5 Signs That You Have Hypoglycemia | Truweight
Hypoglycemia is a very common medical condition experienced by individuals at least once in their lifetime.
Though it is most frequently encountered in diabetic patients for reasons outlined later in the article, non-diabetics can also have hypoglycemia due to many causes.
Table of Contents
- The definition of Hypoglycemia
- Normal blood glucose levels
- Hypoglycemia levels
- Hypoglycemia causes
- Hypoglycemia signs and symptoms
- Top 5 signs that you have hypoglycemia
- Treatment of Hypoglycemia
It is worthwhile to know the symptoms of this conditions and effective ways to prevent it in order to identify it and take appropriate and timely medical consultation.
The definition of Hypoglycemia
Hypoglycemia is a condition of the body in which the amount of glucose in the blood decreases below normal levels.
It is characterized by numerous symptoms that alert the patient about the low glucose level in the body. Medical practitioners identify hypoglycemia by examining tell-tale signs of the condition.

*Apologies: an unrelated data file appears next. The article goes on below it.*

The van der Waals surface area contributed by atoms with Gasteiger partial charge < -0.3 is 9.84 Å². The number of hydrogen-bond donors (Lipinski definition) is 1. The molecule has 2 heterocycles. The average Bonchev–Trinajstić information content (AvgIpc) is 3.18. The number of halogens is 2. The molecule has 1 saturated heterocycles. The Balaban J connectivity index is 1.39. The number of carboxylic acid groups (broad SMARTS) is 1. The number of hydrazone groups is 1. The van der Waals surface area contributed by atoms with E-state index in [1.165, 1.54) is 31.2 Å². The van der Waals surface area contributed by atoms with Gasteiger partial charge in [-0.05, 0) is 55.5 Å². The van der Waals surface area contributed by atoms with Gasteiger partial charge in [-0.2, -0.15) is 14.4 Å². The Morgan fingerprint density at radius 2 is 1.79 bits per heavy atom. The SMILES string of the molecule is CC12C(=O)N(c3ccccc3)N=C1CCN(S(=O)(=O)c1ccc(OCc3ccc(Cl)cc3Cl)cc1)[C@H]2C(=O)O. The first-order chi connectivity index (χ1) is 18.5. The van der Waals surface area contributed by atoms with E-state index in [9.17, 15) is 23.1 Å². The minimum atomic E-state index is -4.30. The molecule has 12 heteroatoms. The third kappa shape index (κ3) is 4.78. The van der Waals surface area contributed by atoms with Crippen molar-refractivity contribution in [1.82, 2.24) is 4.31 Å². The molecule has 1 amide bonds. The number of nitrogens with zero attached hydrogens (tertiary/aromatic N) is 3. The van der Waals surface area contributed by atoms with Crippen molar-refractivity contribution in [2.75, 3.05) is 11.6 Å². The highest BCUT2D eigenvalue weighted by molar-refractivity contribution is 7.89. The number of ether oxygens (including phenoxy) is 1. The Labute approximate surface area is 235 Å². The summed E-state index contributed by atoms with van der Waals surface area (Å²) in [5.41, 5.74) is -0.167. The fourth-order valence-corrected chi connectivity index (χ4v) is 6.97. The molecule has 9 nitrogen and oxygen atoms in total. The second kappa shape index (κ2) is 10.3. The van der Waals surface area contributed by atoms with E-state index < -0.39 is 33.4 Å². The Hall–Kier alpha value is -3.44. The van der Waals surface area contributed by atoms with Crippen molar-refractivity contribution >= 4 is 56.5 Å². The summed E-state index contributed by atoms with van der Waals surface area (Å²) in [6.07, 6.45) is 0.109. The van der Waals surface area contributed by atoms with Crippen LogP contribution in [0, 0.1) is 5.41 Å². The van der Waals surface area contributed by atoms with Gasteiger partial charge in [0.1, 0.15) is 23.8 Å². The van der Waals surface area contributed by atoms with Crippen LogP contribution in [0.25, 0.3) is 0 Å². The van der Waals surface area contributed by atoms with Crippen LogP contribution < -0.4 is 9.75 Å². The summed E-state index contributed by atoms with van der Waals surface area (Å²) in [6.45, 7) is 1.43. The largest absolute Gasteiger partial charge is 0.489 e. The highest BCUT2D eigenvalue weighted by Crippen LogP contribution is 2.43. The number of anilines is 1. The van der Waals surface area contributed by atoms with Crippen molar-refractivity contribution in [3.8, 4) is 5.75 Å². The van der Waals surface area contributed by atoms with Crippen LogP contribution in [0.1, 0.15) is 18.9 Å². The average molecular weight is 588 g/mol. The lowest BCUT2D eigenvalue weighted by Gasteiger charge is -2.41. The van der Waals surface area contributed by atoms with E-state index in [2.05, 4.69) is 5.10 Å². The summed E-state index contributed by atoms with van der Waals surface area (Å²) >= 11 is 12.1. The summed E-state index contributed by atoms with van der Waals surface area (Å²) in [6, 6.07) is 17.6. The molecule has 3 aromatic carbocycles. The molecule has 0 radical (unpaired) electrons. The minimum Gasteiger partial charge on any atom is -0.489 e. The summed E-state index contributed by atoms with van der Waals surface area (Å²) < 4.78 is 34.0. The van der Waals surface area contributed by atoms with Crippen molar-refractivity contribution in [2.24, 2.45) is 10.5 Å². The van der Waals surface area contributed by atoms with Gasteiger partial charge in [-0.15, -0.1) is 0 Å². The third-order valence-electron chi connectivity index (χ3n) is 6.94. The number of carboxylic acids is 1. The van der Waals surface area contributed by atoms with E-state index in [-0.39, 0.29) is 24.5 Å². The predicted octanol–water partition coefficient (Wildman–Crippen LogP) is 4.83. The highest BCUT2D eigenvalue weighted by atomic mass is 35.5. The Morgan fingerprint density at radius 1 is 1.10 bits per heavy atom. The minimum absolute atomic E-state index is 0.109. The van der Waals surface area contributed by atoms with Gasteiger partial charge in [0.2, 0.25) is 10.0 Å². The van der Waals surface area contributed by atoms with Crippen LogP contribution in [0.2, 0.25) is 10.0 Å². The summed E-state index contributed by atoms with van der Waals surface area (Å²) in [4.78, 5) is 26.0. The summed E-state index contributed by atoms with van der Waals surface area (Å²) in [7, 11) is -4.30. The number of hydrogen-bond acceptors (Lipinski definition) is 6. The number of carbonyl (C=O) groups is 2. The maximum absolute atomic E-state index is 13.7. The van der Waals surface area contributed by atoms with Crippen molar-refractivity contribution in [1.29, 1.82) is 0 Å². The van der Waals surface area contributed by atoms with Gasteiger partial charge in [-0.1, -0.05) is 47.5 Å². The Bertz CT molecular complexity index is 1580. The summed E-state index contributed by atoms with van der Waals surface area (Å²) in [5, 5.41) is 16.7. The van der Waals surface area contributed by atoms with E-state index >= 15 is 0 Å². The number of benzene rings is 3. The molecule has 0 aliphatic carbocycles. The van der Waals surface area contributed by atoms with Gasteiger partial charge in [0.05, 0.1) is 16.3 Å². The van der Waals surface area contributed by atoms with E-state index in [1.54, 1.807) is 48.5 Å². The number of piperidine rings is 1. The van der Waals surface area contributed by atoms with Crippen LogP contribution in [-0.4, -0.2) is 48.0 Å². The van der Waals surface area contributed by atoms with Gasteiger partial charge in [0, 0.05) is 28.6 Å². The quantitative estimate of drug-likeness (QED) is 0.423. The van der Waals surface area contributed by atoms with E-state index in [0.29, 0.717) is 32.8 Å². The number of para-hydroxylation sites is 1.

Normal blood glucose levels
The body utilizes glucose as its main energy source. Hence, it is imperative that there is a steady supply of glucose to the body at all times for proper functioning of all the systems.
The normal levels of glucose in the blood are 70-99 mg/dL.
The American Diabetes Association and the European Association for the study of Diabetes have proposed 3 levels of hypoglycemia:
#Level 1 – A glucose level of 70mg/dL or less. When the blood glucose level falls below 70mg/dL, symptoms start appearing in the patient.
#Level 2 – A blood glucose level of < 54mg/dL indicates a more serious hypoglycemic level which can be identified clinically.
#Level 3 – Severe cognitive impairment signifying severe hypoglycemia when the blood glucose levels fall to < 50mg/dL. External medical assistance is required for recovery. The patient may suffer irreparable damages or may become critical if left unattended at this stage.
1.Causes in Diabetic patients
Diabetic individuals lack insulin which is essential to metabolize glucose. Hence, these patients are given synthetic insulin in the form of injections. Alternatively, medicines that decrease the absorption of glucose or drugs that stimulate the secretion and utilization of insulin in the body are also prescribed.